The World Of LARP & The Wild Hunt

The World Of LARP & The Wild Hunt

Static Mass Rating: 3/5
Network Releasing

Release date: October 10h 2011
Certificate (UK): 15
Running time: 97 minutes

Director and producer: Alexandre Franchi
Writers: Alexandre Franchi and Mark A.Krupa

Cast: Mark A.Krupa, Ricky Mabe, Kaniehtiio Horn, Trevor Hayes

Official Movie Site

Imagine you’re a Viking invading an enemy’s lair. Raising your sword, you demand that the captured Princess is to be released. With that you are struck with a sword and when you try to retaliate are briefly interrupted by the moans of the observing crowd shouting for the referee to intervene.

Welcome to the world of Live Action Role-Play. Whenever I think about LARP, I imagine men and women running around in cloaks chanting mythical spells to defeat imaginary trolls and monsters.

The Wild Hunt

I’m reminded of the American Dad episode, Dungeons and Wagons (2006), where Steve and his friends become enticed in a virtual role playing video game – or when the Wizard Master tries and fails to take on Freddy Krueger in A Nightmare On Elm Street 3: Dream Warriors (1987).

Canadian filmmakers Alexandre Franchi and Mark A.Krupa’s debut feature, The Wild Hunt, an imaginative take on a Nordic legend, invites us into a world where the realms of fantasy and reality collide.

Bjorn (Mark A.Krupa) is obsessed with the imagined glory of his Icelandic Ancestry. In the real world however, he is a LARPer who takes part in medieval re-enactment games. His brother Erik (Ricky Mabe) despises this escapist fantasy world. His dislike of this obsession is due to the fact that his brother left Erik to take full responsibility of caring for their sick father, giving up his own freedom in the process.

The Wild Hunt

If his life couldn’t get any worse his girlfriend Lyn (Kaniehtiio Horn) has also gotten lost in the world of LARP and has fallen for Shaman Murtagh (Trevor Hayes), the powerful clan leader who is duly respected by Bjorn.

He realises that the only way to win her back is to follow her to the secluded camp and into the game.

Feeling alienated in a fantasyland of rules, plastic elf shaped ears and beer bellied Knights, Erik must now follow his brother’s guidance. Tension and emotions start to run high as their mission to win Princess Evlynia (Lyn) back causes a rift of jealously, rejection and madness from Murtagh and his clan. Plastic swords and drama start to become more sinister and what was once a friendly game of make believe is now a battle for survival. The lines between reality and fantasy collide leaving everyone unsure of whom they really are.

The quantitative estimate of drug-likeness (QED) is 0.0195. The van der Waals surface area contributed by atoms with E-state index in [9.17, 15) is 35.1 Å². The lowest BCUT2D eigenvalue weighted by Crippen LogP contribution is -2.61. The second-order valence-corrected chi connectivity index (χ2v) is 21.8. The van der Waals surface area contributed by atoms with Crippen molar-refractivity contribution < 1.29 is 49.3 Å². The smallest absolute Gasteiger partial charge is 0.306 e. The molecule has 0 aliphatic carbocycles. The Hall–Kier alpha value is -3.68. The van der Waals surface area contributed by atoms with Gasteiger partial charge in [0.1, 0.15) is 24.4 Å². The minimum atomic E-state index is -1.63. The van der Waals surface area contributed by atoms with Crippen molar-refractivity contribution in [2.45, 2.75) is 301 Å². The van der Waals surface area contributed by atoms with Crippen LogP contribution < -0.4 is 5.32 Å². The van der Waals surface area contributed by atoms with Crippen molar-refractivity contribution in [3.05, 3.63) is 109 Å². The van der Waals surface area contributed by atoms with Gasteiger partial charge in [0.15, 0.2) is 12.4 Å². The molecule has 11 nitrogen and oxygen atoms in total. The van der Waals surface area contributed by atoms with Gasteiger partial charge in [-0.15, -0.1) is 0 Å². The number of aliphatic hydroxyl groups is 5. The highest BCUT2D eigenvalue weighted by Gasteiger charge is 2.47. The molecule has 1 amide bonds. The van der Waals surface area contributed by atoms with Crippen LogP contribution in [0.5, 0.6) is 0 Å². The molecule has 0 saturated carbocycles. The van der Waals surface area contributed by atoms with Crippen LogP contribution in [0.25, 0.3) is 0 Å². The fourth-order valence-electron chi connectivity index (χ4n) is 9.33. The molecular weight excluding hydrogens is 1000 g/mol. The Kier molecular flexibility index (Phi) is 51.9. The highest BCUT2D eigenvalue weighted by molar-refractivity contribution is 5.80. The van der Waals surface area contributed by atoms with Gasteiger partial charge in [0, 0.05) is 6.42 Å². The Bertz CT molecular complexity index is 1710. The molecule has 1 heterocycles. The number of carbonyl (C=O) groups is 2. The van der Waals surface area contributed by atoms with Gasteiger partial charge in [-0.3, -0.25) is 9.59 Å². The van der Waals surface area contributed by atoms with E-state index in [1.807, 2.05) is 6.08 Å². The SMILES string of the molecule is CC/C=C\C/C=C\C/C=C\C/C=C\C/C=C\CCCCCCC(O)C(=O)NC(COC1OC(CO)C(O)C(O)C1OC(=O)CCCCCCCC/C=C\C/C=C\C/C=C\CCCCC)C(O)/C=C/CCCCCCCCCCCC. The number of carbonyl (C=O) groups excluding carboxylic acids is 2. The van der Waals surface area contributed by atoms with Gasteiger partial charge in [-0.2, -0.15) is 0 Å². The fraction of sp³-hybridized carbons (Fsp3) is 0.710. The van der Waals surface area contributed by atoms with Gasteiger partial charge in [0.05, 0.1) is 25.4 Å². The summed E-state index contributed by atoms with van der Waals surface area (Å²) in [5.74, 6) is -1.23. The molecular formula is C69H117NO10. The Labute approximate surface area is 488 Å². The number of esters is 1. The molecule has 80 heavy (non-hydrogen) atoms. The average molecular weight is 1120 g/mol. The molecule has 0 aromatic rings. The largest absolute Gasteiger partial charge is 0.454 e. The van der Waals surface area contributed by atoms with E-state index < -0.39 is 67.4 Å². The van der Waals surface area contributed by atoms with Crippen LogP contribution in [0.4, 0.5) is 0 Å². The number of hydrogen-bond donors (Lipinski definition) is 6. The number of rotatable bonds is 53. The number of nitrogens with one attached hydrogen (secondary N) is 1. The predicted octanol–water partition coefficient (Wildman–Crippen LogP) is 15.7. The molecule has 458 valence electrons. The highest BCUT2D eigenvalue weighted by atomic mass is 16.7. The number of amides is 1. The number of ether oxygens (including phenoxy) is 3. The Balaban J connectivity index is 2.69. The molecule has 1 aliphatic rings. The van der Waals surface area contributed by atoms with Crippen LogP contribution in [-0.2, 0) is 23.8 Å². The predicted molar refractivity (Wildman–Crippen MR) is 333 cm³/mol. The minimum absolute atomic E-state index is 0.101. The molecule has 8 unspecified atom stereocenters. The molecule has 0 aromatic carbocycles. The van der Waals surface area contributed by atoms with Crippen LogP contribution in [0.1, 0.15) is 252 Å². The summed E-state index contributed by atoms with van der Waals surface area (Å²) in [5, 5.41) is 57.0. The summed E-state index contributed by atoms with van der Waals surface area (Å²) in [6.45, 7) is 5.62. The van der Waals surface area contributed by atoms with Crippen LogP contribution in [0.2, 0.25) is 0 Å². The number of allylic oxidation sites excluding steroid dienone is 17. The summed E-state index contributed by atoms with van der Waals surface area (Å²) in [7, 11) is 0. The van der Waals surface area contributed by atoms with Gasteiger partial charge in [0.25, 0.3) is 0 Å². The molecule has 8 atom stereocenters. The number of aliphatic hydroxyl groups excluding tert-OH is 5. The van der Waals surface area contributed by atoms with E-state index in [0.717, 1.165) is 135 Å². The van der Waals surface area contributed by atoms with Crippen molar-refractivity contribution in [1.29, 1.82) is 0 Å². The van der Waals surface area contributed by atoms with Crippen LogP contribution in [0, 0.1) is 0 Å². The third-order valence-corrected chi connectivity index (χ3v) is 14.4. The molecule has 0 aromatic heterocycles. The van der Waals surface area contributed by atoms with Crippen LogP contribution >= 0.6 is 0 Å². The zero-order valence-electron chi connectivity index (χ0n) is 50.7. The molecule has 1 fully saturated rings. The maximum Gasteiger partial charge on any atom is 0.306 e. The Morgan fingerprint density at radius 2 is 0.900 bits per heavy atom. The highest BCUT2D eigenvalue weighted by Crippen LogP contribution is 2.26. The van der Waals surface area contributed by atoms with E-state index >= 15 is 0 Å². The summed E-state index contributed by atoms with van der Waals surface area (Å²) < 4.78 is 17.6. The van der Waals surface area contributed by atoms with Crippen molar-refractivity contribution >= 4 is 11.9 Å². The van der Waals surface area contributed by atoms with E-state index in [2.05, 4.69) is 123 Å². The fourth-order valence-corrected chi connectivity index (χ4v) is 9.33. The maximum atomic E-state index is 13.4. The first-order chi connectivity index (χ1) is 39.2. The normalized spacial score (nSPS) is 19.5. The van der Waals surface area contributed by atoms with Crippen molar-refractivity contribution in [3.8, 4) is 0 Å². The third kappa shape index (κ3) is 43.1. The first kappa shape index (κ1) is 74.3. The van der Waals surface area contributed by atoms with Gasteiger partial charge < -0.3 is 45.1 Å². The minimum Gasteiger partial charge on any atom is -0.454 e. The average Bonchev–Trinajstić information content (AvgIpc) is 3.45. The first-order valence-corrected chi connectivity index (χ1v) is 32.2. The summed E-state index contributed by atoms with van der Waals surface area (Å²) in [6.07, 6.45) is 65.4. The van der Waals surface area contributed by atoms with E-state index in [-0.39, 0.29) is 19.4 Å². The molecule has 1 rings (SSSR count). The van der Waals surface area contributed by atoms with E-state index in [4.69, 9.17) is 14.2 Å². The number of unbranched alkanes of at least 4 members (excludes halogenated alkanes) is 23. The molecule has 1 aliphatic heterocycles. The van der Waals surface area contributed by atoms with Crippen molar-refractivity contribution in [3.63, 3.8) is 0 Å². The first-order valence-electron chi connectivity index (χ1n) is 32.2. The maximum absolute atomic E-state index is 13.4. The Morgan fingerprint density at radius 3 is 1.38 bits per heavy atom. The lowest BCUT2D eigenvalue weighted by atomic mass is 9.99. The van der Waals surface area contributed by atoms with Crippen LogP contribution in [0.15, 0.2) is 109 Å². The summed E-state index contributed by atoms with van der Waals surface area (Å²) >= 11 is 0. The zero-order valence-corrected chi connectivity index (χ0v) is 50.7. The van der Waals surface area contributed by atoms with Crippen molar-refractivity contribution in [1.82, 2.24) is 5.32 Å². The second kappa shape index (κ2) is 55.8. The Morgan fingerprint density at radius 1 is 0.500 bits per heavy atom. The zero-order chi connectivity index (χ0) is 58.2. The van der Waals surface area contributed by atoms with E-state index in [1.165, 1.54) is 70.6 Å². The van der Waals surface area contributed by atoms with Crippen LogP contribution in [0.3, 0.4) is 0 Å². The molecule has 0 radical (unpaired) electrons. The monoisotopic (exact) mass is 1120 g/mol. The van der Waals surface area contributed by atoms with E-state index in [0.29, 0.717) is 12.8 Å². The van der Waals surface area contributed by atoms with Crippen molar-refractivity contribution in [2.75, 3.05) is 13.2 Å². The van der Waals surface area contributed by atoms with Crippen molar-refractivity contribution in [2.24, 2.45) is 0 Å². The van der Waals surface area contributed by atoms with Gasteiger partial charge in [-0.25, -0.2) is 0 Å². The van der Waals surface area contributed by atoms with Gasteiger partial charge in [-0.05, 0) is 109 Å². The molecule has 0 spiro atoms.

The Wild Hunt

I like films which are different, and from the first five minutes you get the impression this definitely is. It doesn’t matter if you don’t know anything about role-playing because you are thrown into the middle of it all.

“Don’t mess with the decorum,” mentions a referee. Throughout we are reminded about the decorum (costume and speech) – apparently it’s very important to LARPers. Outsiders and their modern ways aren’t welcome. This cult-like dedication seems dramatic but I think it’s a fairly accurate point to make. People come from all around the world to play these games so they want everything to feel authentic. This makes uncomfortable viewing especially when Erik is trying to track down Lyn and no one around him will help as he isn’t in character.


  • Behind the scenes (12:38)
  • Image Gallery (01:59)
  • Storyboard Gallery (04:16)
  • Trailer (01:58)
  • Textless Titles (01:42)

Director Franchi explores the emotional side of role-playing, which addresses the themes of identities. Each character has two roles, one being their original self and the second a completely different persona in the role-playing world. Personas let us escape the real world and hide behind a mask where we can develop who we want to be without fear of bullying or intimidation and helps us overcome our insecurities.

In reality a computer is the main lease for this. The role players act out their characters accordingly to a suitable manner and to match the circumstances of each situation. When things start to take a turn for the worse and the events go out of control, it’s interesting to see how each character deals with the situation as they have to confront everything they have always hidden themselves from. Should they fight or run? It’s difficult to distinguish what’s “real” and what is fake in the film and it’s not just the characters that are left questioning, I was left wondering on numerous occasions.

The Wild Hunt

I must admit that I laughed my way through the first half of the film. But it was uncomfortable laughing like when someone embarrasses themselves in public and you can’t let them see you laughing. The clever constant shifting from medieval era decorum, to modern day mannerisms and slang made quite entertaining viewing also.

Crossed between The Lord of the Rings trilogy (2001-2003) and Lord of the Flies (1963), The Wild Hunt is a heart-pounding thriller with violent sequences of savagery and a proveiling Shakespearean style tragedy unfolding throughout. The ending is gruesome yet quick. I enjoyed it – it’s different but in a good way.

Now I’m off to iron my elf outfit and glue my pointy ears on before I set off to face the mythical monster quest, which is work!

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